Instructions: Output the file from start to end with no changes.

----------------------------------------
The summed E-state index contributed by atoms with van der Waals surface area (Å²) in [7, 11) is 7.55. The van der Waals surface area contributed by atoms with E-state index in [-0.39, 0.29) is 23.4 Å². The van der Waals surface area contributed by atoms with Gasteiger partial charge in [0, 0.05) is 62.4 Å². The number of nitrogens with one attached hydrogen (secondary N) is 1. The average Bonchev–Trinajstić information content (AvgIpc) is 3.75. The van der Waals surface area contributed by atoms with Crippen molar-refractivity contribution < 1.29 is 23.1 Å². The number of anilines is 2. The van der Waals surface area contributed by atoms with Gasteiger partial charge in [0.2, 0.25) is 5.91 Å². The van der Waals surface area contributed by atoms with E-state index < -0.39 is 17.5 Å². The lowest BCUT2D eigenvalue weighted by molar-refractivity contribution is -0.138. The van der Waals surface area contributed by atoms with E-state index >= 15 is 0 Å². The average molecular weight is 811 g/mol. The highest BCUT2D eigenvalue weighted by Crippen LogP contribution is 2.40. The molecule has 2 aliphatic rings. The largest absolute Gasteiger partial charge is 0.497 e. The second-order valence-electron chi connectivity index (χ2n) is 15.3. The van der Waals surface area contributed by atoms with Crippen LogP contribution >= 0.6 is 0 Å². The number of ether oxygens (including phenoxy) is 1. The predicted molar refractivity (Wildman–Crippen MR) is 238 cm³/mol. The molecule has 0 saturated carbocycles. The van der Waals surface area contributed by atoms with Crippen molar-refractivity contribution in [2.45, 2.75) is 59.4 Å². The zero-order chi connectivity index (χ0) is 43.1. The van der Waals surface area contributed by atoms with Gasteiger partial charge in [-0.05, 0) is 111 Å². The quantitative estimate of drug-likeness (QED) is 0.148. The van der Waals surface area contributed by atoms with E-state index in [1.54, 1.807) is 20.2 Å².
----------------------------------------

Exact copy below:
The summed E-state index contributed by atoms with van der Waals surface area (Å²) in [7, 11) is 7.55. The van der Waals surface area contributed by atoms with E-state index in [-0.39, 0.29) is 23.4 Å². The van der Waals surface area contributed by atoms with Gasteiger partial charge in [0, 0.05) is 62.4 Å². The number of nitrogens with one attached hydrogen (secondary N) is 1. The average Bonchev–Trinajstić information content (AvgIpc) is 3.75. The van der Waals surface area contributed by atoms with Crippen molar-refractivity contribution < 1.29 is 23.1 Å². The number of anilines is 2. The van der Waals surface area contributed by atoms with Gasteiger partial charge in [0.2, 0.25) is 5.91 Å². The van der Waals surface area contributed by atoms with E-state index < -0.39 is 17.5 Å². The lowest BCUT2D eigenvalue weighted by molar-refractivity contribution is -0.138. The van der Waals surface area contributed by atoms with E-state index >= 15 is 0 Å². The average molecular weight is 811 g/mol. The highest BCUT2D eigenvalue weighted by Crippen LogP contribution is 2.40. The molecule has 2 aliphatic rings. The largest absolute Gasteiger partial charge is 0.497 e. The second-order valence-electron chi connectivity index (χ2n) is 15.3. The van der Waals surface area contributed by atoms with Crippen LogP contribution >= 0.6 is 0 Å². The number of ether oxygens (including phenoxy) is 1. The predicted molar refractivity (Wildman–Crippen MR) is 238 cm³/mol. The molecule has 0 saturated carbocycles. The van der Waals surface area contributed by atoms with Crippen molar-refractivity contribution in [2.45, 2.75) is 59.4 Å². The zero-order chi connectivity index (χ0) is 43.1. The van der Waals surface area contributed by atoms with Gasteiger partial charge in [-0.05, 0) is 111 Å². The quantitative estimate of drug-likeness (QED) is 0.148. The van der Waals surface area contributed by atoms with E-state index in [1.54, 1.807) is 20.2 Å².